I am SysAdmin and I don’t see devops as any kind of threat but only to get better and diverse . If configuring system through puppet/cfengine or any other config mgmt tool and code deployment/integration entitles a person to be called devops ‘so be it’, it off-course presents an opportunity to learn ruby and do things easier way , however the last few times when the dev folks tried to automate things that e understand better only resulted in a disaster and the outages . I believe that if a SysAdmin knows what they are doing in shell/bash/perl/python nothing can do things better as we can be it the automation or ensuring you have a stable server to serve millions of users .

  12. […] possibly at the expense of operations. A few months ago Alex Tatiyants ran a story called “DevOps is Ruining My Craft: Sure, you might get your precious “predictability”, but at what cost? I mean, can you even […]

  13. Brian Carpio says:

    I passed this blog around my office and we quote it all the time when someone wants to do something stupid.. we are like “are you making snowflakes again” and everyone gets a lol.

    • Alex Tatiyants says:

      Thank you so much Brian, that is one of the most flattering things I’ve ever heard!

  14. Rudolf says:

    When I was much younger, before I got a degree I didn’t need and returned to the roots of what I love, I was ogling with apprenticing as a gold smith. I had a conversation with a gold smith who had spent half his life being a pure artist and who had caved and started making designs for the commercial jewellery shops that were becoming the rage back then and that are pretty much all that’s left today. He didn’t like some of the cost / design constraints that put on him but he switched because he realized that this was still a form of art in designing things.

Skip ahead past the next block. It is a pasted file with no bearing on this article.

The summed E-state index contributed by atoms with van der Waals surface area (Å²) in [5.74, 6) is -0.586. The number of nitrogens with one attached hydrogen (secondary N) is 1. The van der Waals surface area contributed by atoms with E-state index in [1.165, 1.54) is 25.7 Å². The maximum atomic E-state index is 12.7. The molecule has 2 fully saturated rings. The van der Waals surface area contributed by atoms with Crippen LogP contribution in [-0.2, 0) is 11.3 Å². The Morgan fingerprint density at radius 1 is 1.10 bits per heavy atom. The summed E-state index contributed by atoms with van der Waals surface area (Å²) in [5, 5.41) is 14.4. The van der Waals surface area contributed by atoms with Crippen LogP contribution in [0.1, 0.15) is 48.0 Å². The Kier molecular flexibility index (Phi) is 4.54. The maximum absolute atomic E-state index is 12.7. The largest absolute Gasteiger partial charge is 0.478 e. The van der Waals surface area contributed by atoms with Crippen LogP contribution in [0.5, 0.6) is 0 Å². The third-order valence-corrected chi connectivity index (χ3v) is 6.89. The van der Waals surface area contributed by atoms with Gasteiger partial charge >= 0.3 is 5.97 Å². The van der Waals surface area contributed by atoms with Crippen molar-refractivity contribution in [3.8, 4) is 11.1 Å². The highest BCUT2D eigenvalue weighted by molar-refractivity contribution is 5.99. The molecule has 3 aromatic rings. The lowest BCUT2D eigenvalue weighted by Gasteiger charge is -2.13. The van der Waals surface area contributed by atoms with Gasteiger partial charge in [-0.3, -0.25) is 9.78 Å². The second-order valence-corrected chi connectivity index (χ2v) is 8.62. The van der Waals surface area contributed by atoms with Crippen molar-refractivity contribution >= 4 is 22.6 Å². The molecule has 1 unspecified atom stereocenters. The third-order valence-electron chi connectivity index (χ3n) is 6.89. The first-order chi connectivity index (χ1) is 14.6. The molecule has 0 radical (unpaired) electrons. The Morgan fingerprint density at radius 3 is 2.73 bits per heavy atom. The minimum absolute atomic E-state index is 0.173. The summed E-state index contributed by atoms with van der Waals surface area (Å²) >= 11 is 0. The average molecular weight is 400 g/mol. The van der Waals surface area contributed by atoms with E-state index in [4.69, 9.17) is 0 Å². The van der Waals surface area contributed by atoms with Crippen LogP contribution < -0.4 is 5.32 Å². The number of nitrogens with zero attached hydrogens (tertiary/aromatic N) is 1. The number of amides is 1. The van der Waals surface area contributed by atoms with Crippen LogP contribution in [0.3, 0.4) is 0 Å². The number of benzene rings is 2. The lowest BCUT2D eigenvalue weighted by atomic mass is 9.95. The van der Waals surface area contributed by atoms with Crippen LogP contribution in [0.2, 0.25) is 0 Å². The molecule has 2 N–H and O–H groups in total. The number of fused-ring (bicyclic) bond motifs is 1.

Much later I became a sysadmin and I noticed that I was working with two types of admins: technicians whose main ambition it was to be left alone, and get paid for filling a chair, and what you might call artists or architects or leaders or visionaries.

    Well, I don’t see devops as a threat for the latter, they just have to realize that they need to create their art on a grander scale and with different constraints. And if they play their cards right, I don’t think it’s even a threat for the latter, because with any amount of automation, you still need people to push the buttons …

  15. Susan says:

    Non-ironic version:

    The people who were really good at those sorts of unique, fragile configuration problems had a set of skills that were rare and valued. It must be really hard for them to suddenly be seen as a liability, rather than an asset.

  16. David Roberts says:

    DevOps succeeds on the back of obscene hardware reliability.

    An ex-collige related to me the configuration of a sever he had encountered. Specked by sysadmin built by devops.

    The server had mirrored disks and dual controllers for redundancy.

    Devops had mirrored disks on the same controller. i.e. if one controller had failed, a disk group would have failed because both mirrored disks were connected to the same controller.

    Is this an issue, with the huge reliability of hardware these days?

    IMHO yes!

    Devops succeed in start-up companies where saving costs is primary. With long established companies, devops are cowboys that need to be exposed and expunged.

  17. Samuel says:

    Wow, it’s like a honeypot for people with no sense of humor.

    • Alex Tatiyants says:

      Thanks Samuel. Sadly, this is a pretty accurate description for most of my posts.

  18. Helen Beal says:

    Haha! Hilaire! Even better than scripts though – DevOps TOOLS like RapidDeploy –

    • Alex Tatiyants says:

      Thanks for reading Helen, glad you enjoyed it! And yes, completely agreed, tools like RapidDeploy are great.

  19. Ernestas says:

    Why is it devops, not sysdev or something like that anyway?